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‘Here We Are Now’ Photography Exhibition at the Tap

‘Here We Are Now’ Steve Double Music Photography Exhibition at the Tap

reviewed by
Haisam Awad
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‘Here We Are Now’ Steve Double Music Photography Exhibition at the Tap

Photography is big business in Egypt these days, but there’s one man who walks among us who stands as the most established and fascinating of them all: Steve Double.

The Cairo-based British photographer has photographed some of the biggest celebrity names in the world, but it’s his extensive work in the world of music that is on display at Maadi bar, the Tap.

Showing for the whole month of April, Here We Are Now is a collection of Double’s favourite photographs and features an eclectic array of music superstars.

What will strike you first about the exhibition is how expertly it has been put together along the walls of the Maadi bar; the Tap’s decor in itself is distinctive, but Double’s pieces, most of which are black and white, feel neither intrusive to the aesthetic of the bar, nor do they fade into it. This is owed largely to the keen eye of the photographer himself, whose photographs demand your attention.

Speaking to Cairo Gossip in a recent interview, Double’s approach to his subjects is a mutual exchange. “I don’t like to think of it as me taking their photograph. I like to see it as us making a photograph together.” It’s an ethos that gives his photographs depth and character; his subjects are at ease and in their element. No photo shows this more than one of Alice Cooper. Emerging out of a background of darkness, the close-up image of a posturing Cooper captures the legendary rocker’s eccentric persona and it exudes a sense of mischief and playfulness that also appear in photos of U2 front-man, Bono, and Icelandic queen of quirk, Bjork.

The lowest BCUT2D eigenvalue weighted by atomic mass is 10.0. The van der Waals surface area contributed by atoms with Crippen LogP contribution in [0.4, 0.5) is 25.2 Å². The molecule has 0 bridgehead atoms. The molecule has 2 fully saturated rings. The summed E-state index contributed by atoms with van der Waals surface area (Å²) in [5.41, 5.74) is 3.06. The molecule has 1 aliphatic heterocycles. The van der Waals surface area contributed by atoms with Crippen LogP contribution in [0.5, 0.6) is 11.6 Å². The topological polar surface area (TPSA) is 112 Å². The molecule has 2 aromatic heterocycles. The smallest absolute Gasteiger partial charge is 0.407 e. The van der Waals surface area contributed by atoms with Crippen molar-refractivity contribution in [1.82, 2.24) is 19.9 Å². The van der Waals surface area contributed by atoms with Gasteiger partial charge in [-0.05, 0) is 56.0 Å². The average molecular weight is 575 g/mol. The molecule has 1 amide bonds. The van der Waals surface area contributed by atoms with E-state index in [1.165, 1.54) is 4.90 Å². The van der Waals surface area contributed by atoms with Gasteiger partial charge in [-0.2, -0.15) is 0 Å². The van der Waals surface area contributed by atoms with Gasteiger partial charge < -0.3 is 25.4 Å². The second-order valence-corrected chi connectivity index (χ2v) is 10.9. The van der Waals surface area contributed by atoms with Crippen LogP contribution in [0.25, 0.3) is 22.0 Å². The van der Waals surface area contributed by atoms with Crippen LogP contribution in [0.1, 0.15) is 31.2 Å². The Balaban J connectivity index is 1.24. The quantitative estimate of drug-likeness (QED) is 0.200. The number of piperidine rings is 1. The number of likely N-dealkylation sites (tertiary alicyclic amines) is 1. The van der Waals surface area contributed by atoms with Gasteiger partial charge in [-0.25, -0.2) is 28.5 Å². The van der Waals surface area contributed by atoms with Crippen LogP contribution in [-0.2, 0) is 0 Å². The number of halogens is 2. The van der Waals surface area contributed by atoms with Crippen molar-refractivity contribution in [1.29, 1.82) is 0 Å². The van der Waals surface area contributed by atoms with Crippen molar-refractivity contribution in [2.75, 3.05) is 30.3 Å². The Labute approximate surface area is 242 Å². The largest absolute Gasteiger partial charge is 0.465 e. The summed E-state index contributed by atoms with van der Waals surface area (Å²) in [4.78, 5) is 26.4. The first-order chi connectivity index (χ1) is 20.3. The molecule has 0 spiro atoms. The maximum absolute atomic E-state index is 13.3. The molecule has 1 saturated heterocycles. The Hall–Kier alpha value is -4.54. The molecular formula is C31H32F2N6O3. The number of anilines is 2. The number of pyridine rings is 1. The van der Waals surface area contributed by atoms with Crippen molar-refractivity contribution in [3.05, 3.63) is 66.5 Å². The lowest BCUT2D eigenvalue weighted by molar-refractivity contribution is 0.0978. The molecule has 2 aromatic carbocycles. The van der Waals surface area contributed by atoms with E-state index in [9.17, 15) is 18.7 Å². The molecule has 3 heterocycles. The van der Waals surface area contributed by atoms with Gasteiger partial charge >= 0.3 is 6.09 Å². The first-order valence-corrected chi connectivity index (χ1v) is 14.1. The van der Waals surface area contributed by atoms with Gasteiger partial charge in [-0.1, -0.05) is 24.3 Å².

One of his most iconic photos is that of Nirvana in 1992. Taken in Madrid, the focus of the photograph is very much Kurt Cobain, with band members, Dave Grohl and Krist Novoselic, emerging from behind him, which gives the piece a sense of movement. But it’s Cobain’s ambiguous expression that really pulls the eyes; there’s an aggression and intensity, but also a sense of anxiety and despair – two things that famously plagued his career.

The biggest feat of this collection is that, even though Double pulls his subjects individual qualities, there’s a strong, intangible spirit that links all of them. There’s an edginess, candidness and rebelliousness that ties them together – be it of more contemporary artists such as M.I.A and Eminem, or legends of years gone by like Iggy Pop and Michael Jackson.

The exhibition as a whole captures a certain type of grandeur; Double doesn’t impose himself on his subjects and the autonomy he gives them has made for a collection of fascinating and engaging photographs. 

All photographs are for sale and prices start at a very reasonable 1900LE, with 10% of all profits going to the Maadi Orphanage.

360 Tip

Next time you're on the Tap's dancefloor, look up.

Best Bit

The sheer magnitude of the musicians on show is astounding and pays a fitting tribute to Double's remarkable career. 

Worst Bit

A busy bar isn't necassarily the easist place to appreciate art in. In fairness, however, the collection is displayed effectively.

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